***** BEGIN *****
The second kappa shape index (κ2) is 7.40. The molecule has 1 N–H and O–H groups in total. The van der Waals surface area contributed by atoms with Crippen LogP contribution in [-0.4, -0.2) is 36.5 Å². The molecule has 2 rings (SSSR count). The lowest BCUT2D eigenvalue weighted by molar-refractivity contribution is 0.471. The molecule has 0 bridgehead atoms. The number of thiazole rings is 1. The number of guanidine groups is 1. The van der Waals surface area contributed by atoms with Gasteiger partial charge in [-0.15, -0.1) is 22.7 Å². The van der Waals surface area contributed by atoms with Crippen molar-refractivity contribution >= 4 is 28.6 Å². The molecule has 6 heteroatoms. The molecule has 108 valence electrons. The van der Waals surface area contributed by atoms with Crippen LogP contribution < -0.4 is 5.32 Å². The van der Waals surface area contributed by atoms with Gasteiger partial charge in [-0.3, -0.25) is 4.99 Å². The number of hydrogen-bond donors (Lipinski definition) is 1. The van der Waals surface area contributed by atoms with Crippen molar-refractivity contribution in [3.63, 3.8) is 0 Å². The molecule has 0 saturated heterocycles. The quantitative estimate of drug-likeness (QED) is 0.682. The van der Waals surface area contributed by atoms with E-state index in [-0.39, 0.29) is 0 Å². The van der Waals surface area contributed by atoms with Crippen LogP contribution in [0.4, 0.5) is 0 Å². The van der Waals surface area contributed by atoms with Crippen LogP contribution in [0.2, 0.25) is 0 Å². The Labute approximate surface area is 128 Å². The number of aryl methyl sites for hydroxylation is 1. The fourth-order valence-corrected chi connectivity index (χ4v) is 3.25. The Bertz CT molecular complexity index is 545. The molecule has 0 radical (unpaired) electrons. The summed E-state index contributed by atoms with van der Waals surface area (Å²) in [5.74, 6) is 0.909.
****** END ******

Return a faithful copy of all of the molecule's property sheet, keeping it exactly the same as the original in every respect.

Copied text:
The second kappa shape index (κ2) is 7.40. The molecule has 1 N–H and O–H groups in total. The van der Waals surface area contributed by atoms with Crippen LogP contribution in [-0.4, -0.2) is 36.5 Å². The molecule has 2 rings (SSSR count). The lowest BCUT2D eigenvalue weighted by molar-refractivity contribution is 0.471. The molecule has 0 bridgehead atoms. The number of thiazole rings is 1. The number of guanidine groups is 1. The van der Waals surface area contributed by atoms with Gasteiger partial charge in [-0.15, -0.1) is 22.7 Å². The van der Waals surface area contributed by atoms with Crippen molar-refractivity contribution >= 4 is 28.6 Å². The molecule has 6 heteroatoms. The molecule has 108 valence electrons. The van der Waals surface area contributed by atoms with Crippen LogP contribution < -0.4 is 5.32 Å². The van der Waals surface area contributed by atoms with Gasteiger partial charge in [-0.3, -0.25) is 4.99 Å². The number of hydrogen-bond donors (Lipinski definition) is 1. The van der Waals surface area contributed by atoms with Crippen molar-refractivity contribution in [3.63, 3.8) is 0 Å². The molecule has 0 saturated heterocycles. The quantitative estimate of drug-likeness (QED) is 0.682. The van der Waals surface area contributed by atoms with E-state index in [-0.39, 0.29) is 0 Å². The van der Waals surface area contributed by atoms with Crippen LogP contribution in [0.4, 0.5) is 0 Å². The van der Waals surface area contributed by atoms with Crippen LogP contribution in [0.2, 0.25) is 0 Å². The Labute approximate surface area is 128 Å². The number of aryl methyl sites for hydroxylation is 1. The fourth-order valence-corrected chi connectivity index (χ4v) is 3.25. The Bertz CT molecular complexity index is 545. The molecule has 0 radical (unpaired) electrons. The summed E-state index contributed by atoms with van der Waals surface area (Å²) in [5.74, 6) is 0.909.